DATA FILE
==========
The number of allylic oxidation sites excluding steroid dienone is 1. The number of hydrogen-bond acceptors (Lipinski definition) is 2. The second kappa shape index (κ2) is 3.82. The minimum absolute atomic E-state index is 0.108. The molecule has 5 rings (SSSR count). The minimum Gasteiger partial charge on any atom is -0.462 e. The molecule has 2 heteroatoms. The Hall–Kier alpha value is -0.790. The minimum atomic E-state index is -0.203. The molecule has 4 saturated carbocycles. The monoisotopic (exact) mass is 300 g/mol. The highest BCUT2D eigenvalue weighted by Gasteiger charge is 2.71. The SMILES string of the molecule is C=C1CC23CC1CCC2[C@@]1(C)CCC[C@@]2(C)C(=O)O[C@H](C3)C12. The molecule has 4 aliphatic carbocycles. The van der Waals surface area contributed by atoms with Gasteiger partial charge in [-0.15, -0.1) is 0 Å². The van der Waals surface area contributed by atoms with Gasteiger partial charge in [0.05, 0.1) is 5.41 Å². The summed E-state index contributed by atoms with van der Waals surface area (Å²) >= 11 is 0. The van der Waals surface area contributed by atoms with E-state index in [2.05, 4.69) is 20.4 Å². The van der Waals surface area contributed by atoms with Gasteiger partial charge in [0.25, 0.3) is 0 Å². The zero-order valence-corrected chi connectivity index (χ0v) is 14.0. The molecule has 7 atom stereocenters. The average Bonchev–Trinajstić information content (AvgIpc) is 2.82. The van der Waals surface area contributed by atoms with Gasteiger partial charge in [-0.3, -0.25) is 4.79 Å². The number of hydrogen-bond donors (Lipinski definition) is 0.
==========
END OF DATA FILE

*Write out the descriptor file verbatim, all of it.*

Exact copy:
The number of allylic oxidation sites excluding steroid dienone is 1. The number of hydrogen-bond acceptors (Lipinski definition) is 2. The second kappa shape index (κ2) is 3.82. The minimum absolute atomic E-state index is 0.108. The molecule has 5 rings (SSSR count). The minimum Gasteiger partial charge on any atom is -0.462 e. The molecule has 2 heteroatoms. The Hall–Kier alpha value is -0.790. The minimum atomic E-state index is -0.203. The molecule has 4 saturated carbocycles. The monoisotopic (exact) mass is 300 g/mol. The highest BCUT2D eigenvalue weighted by Gasteiger charge is 2.71. The SMILES string of the molecule is C=C1CC23CC1CCC2[C@@]1(C)CCC[C@@]2(C)C(=O)O[C@H](C3)C12. The molecule has 4 aliphatic carbocycles. The van der Waals surface area contributed by atoms with Gasteiger partial charge in [-0.15, -0.1) is 0 Å². The van der Waals surface area contributed by atoms with Gasteiger partial charge in [0.05, 0.1) is 5.41 Å². The summed E-state index contributed by atoms with van der Waals surface area (Å²) >= 11 is 0. The van der Waals surface area contributed by atoms with E-state index in [2.05, 4.69) is 20.4 Å². The van der Waals surface area contributed by atoms with Gasteiger partial charge in [0.25, 0.3) is 0 Å². The zero-order valence-corrected chi connectivity index (χ0v) is 14.0. The molecule has 7 atom stereocenters. The average Bonchev–Trinajstić information content (AvgIpc) is 2.82. The van der Waals surface area contributed by atoms with Gasteiger partial charge in [-0.3, -0.25) is 4.79 Å². The number of hydrogen-bond donors (Lipinski definition) is 0.